The ANC has expressed concern about a possible shutdown of the economy as Covid-19 cases continue to rise in the country.
This was revealed by ANC head of organising Nomvula Mokonyane, who was outlining the party’s plans for its 109th birthday celebrations scheduled for Friday.
The ANC national executive committee had met on Wednesday, when it finalised the January 8 statement to be delivered by President Cyril Ramaphosa, and also discussed the state of the economy and the pandemic.
Mokonyane said a full Covid-19 presentation on behalf of government deployees had been made by Heath Minister Zweli Mkhize and Co-operative Governance and Traditional Affairs Minister Nkosazana Dlamini Zuma.
“That discussion went into detail around the vaccine and the critical role-players that we need to see playing their part; hence today there is an alliance political council meeting,” Mokonyane said.
Mokonyane said the ANC was in support of interventions implemented by the government as part of combating the spread of the pandemic and reviving the economy.
“One of the things that was raised is that we all have to give the necessary support in creating an environment that does not lead to a total shutdown of the economy, meaning that we cannot drive the country into a total shutdown. Unless otherwise we are quite certain that we have created alternatives to what currently exists,” she said.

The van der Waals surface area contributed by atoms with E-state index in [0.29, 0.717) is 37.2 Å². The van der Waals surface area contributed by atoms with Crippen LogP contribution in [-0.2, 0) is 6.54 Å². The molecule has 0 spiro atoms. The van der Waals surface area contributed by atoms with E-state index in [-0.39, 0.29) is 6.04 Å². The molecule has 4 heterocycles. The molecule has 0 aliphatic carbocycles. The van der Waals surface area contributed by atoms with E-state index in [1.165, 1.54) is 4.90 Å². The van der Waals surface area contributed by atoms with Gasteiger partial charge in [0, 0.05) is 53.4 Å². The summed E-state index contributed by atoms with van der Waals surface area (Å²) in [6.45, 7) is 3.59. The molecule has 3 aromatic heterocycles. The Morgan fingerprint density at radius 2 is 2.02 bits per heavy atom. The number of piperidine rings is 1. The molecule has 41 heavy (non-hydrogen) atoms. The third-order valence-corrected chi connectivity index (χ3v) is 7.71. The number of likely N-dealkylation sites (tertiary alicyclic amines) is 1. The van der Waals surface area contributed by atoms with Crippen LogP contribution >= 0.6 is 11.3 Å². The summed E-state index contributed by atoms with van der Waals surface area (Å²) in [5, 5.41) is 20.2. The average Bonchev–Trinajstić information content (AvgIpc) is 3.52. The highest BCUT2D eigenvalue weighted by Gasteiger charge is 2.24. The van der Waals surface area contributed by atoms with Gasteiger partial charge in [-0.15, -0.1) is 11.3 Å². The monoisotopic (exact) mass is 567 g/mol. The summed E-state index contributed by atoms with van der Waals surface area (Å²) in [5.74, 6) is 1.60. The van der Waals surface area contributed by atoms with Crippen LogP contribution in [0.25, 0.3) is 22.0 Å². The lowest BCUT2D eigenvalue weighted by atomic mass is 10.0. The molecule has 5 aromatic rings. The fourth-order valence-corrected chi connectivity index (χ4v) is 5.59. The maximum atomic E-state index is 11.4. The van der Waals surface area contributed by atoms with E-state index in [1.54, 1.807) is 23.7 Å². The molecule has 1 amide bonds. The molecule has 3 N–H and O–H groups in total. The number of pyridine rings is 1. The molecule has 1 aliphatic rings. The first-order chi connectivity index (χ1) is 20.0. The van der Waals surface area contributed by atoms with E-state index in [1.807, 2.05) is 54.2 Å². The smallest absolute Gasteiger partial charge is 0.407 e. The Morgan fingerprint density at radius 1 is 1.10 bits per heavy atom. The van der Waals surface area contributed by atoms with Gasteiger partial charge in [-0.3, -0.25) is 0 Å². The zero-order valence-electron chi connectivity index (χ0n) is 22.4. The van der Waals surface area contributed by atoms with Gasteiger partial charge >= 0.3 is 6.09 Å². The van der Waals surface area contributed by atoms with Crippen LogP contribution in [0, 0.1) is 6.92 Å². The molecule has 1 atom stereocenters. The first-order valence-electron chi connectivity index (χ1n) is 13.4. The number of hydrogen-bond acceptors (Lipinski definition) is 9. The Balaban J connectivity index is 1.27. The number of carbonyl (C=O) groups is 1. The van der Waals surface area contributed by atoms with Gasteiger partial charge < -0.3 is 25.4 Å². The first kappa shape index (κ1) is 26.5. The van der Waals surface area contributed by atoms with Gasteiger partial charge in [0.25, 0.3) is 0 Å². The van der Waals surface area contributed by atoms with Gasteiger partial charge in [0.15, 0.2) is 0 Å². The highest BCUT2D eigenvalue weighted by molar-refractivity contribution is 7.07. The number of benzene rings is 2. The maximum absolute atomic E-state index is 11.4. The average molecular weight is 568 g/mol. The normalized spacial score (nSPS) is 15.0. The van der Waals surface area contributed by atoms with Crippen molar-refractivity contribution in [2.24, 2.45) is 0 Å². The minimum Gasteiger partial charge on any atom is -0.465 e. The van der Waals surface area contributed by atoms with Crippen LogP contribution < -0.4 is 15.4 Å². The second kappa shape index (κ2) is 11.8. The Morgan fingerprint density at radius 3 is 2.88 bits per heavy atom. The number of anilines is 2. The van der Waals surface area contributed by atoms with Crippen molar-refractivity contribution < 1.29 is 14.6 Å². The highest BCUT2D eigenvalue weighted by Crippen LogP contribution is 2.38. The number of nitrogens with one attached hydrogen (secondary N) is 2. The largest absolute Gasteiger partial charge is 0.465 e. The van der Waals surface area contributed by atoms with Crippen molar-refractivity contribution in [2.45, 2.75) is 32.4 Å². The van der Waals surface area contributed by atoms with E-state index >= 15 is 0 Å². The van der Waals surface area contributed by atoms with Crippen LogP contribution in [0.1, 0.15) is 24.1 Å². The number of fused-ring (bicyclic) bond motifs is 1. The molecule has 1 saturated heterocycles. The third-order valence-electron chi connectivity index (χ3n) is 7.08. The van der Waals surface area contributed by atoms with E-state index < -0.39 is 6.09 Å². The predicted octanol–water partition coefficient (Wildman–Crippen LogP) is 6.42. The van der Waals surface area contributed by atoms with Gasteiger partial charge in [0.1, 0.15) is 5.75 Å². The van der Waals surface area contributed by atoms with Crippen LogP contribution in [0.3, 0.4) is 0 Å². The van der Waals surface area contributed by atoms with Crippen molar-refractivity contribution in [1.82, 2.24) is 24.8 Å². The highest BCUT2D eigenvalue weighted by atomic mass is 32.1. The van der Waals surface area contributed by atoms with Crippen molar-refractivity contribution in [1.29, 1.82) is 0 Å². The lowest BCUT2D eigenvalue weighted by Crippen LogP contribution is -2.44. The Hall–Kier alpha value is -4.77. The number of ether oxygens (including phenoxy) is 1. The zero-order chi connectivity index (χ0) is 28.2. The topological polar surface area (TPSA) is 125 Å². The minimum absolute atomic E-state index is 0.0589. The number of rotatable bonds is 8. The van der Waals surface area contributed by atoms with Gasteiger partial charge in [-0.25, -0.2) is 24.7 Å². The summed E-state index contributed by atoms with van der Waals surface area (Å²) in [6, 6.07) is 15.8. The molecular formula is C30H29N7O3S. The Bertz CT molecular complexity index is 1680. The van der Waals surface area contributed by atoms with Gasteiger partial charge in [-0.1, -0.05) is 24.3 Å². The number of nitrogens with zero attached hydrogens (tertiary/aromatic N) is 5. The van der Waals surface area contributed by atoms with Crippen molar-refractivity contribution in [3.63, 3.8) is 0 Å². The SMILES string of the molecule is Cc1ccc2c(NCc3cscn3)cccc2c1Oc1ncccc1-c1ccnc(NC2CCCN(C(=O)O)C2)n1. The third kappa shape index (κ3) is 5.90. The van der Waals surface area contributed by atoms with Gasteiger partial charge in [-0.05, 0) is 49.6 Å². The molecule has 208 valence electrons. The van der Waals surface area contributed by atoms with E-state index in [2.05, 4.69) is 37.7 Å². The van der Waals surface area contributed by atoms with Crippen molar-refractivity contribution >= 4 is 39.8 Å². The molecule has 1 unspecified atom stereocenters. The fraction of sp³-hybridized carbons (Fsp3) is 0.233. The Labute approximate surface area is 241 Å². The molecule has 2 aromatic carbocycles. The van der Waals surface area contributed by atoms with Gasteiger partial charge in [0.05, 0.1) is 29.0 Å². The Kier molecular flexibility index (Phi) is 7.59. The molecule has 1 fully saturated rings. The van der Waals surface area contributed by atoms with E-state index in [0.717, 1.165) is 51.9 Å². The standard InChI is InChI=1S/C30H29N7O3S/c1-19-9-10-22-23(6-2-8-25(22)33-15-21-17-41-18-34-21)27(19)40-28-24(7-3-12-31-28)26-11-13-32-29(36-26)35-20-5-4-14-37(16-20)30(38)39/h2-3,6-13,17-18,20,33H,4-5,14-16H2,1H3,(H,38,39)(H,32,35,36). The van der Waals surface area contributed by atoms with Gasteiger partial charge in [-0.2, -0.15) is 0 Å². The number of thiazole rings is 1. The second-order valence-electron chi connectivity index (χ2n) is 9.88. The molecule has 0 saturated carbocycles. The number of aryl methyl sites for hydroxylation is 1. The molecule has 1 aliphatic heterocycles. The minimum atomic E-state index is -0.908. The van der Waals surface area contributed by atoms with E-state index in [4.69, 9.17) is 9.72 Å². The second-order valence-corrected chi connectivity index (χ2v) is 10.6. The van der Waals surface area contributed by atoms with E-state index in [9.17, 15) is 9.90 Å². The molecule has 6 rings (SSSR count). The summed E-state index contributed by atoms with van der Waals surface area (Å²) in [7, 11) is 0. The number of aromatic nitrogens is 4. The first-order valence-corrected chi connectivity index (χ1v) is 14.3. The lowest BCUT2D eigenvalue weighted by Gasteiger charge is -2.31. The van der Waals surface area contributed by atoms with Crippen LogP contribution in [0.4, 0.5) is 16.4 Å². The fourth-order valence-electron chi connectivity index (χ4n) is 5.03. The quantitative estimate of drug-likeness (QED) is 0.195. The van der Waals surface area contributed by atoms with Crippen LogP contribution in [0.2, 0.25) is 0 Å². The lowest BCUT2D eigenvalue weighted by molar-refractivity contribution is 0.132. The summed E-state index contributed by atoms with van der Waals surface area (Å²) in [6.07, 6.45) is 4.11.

Mokonyane said the party had called on government and research institutions to take the lead in communicating the impact and benefits of vaccines as part of combating ongoing disinformation in SA and across the world around the Covid-19 pandemic.
“They are better placed to rebut all these issues. We also need to simplify and make sure that our own communication makes our people to be much more understanding,” she said.
Some leaders within the ANC have come under scrutiny after they questioned the safety of rolling out vaccines to South Africans.
But Mokonyane said the party’s leadership had met and agreed that the party had to have one message , which was supported by experts.
“We must make sure that on one side it is the people, the government and those who have the ability and the resources to help us deal with these issues, and the pandemic on the other side. Hence these consultations with the scientists and the ministerial advisory committees and the social cluster, which is working with community organisations to deal with the myths and distortions,” she said.